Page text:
Thursday, 2 June 2016

The ring of spring

The last few weeks have seen the spring wader passage through the reserve.  Likely the highlight were a succession of ringed plovers that started with three on the 8th and hit eight on the 10th, with three remaining to the 15th. 
Possibly coming back early was one on the 29th. 

Five dunlin also dropped by on the 2nd of May.  Its difficult to say whether it was these or a succession that lingered on the Southern Marshes:
A nice ruff arrived on the 8th in near summer plumage. 
The first common sand went through on the 9th, with 3 on the 11th,
A greenshank dropped by on the 8th, with the rarest birds a little stint on the 9th and turnstone on the 10th, and two bar-tailed godwit on the 17th a good bird for inland Tophill.  Redshank also about:
Lapwing by Roy Vincent:

With wader season done we were into the breeding season on the marshes.  Its been a mixed bag this year with winners and losers.  We'll start with the bad first...

Thirteen common tern were present on the 8th, with six sedentary.  It would seem a quieter year for these birds so far when last year we had fourteen nests.  It simply seems its just a poor year for them returning - it'll be interesting to see other sites experiences this year:
They are however using the Watton NR tern rafts which is great news given the number of volunteers sacrificed in the mud whilst repairing and transporting them.
Lesser black backed gulls continued to linger but the bad weather at the beginning of the month seemed to mess up their first nesting attempt, and a second time they also seemed to have abandoned for reasons unknown.  Perhaps much to the relief of the other occupants:
This was mirrored by the little ringed plovers which tried to nest but the snow at the end of April did for their first attempt.  It was not a problem as it was early so attempt number two we hoped would fare better in spite of being size challenged:
Unfortunately they failed after a week.  There were a few reasons in the frame; reports of a stoat cavorting in the area caused alarm, but an inspection revealed an intact nest ruling out egg thieves or predation.  Another possibility was a very heavy thunderstorm that may have flooded the nest.  But the most likely it would seem is some kind of dispute - a volunteer reported a major scrap and fight at the nest site shorty before desertion.  So it would seem the problem is internal.  And these characters - the marsh harrier - never got a look in (Brian Colley):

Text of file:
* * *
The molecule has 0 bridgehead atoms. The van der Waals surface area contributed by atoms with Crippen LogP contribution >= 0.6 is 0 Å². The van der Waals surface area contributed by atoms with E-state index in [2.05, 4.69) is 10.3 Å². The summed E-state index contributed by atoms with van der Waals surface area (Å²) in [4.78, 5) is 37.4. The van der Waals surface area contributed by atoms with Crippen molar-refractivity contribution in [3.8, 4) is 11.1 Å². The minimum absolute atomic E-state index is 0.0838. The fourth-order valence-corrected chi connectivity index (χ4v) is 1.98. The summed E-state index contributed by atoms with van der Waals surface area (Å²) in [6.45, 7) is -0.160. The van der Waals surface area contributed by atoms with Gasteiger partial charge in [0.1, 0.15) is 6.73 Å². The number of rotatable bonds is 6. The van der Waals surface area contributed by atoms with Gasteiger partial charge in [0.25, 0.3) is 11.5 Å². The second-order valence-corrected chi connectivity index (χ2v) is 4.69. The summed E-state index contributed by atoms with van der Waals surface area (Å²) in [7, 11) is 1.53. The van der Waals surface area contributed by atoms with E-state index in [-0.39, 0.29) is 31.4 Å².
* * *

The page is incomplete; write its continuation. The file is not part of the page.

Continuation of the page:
The same can be said of oystercatchers too.  And this put out looking Egyptian goose was the gooseberry left over from a breeding scrap - the happy pair have moved off somewhere else - Will Scott:
A similar failure to launch has been the grey herons.  Seemingly interested in D woods they showed great promise earlier in the season but the fuss appears to have come to nothing (Stuart Allen):
Tony Simpson
Roy Vincent:
Josh Harrison
A latter blow has been with the black headed gull colony.  Often chastised for being too 'noisy' they are perhaps a victim of their own success and this hasn't gone unnoticed by the wildlife too.  We know foxes are active around the reserve, and we also know that they don't read the books when it comes to swimming.  We first saw this in Jeff Baker's picture from 2013:
And it seems this has not been forgotten.  You may have seen on Tony McLean's flickr stream recently that he has recently captured this image of a fox raiding a goose nest - cleanly swimming over the 'fox trench' to keep them off:
Unfortunately it would seem they have also managed to learn how to clear our electric fences including those stood in water.  We know otters will take birds - we have the trail camera footage of them taking herring gulls off the water; But it seems they have a clear code of conduct - if it swims its fair game - if it doesn't they're not interested.  And again it seems true with no predation of the 140 black headed gull nests attributable to otter.  However the fox has predated around half of these we reckon in recent weeks - a trip onto the marsh revealed a perpetrator print beyond the electric fence: